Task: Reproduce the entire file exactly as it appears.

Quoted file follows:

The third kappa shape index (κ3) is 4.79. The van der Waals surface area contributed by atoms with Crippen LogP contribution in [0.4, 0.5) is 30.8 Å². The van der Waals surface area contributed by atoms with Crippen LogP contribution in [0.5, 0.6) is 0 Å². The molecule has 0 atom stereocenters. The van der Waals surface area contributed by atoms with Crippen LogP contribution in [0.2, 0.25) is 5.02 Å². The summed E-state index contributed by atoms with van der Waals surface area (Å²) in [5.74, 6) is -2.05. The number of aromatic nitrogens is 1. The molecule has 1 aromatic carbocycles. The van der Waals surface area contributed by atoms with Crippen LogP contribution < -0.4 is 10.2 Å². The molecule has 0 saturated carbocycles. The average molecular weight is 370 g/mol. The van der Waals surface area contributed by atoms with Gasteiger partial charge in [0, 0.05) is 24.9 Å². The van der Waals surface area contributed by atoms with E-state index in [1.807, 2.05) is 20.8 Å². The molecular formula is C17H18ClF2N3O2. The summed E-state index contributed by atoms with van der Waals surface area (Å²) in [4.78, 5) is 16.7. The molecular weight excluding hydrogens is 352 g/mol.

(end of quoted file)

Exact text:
The third kappa shape index (κ3) is 4.79. The van der Waals surface area contributed by atoms with Crippen LogP contribution in [0.4, 0.5) is 30.8 Å². The van der Waals surface area contributed by atoms with Crippen LogP contribution in [0.5, 0.6) is 0 Å². The molecule has 0 atom stereocenters. The van der Waals surface area contributed by atoms with Crippen LogP contribution in [0.2, 0.25) is 5.02 Å². The summed E-state index contributed by atoms with van der Waals surface area (Å²) in [5.74, 6) is -2.05. The number of aromatic nitrogens is 1. The molecule has 1 aromatic carbocycles. The van der Waals surface area contributed by atoms with Crippen LogP contribution < -0.4 is 10.2 Å². The molecule has 0 saturated carbocycles. The average molecular weight is 370 g/mol. The van der Waals surface area contributed by atoms with Gasteiger partial charge in [0, 0.05) is 24.9 Å². The van der Waals surface area contributed by atoms with E-state index in [1.807, 2.05) is 20.8 Å². The molecular formula is C17H18ClF2N3O2. The summed E-state index contributed by atoms with van der Waals surface area (Å²) in [4.78, 5) is 16.7. The molecular weight excluding hydrogens is 352 g/mol.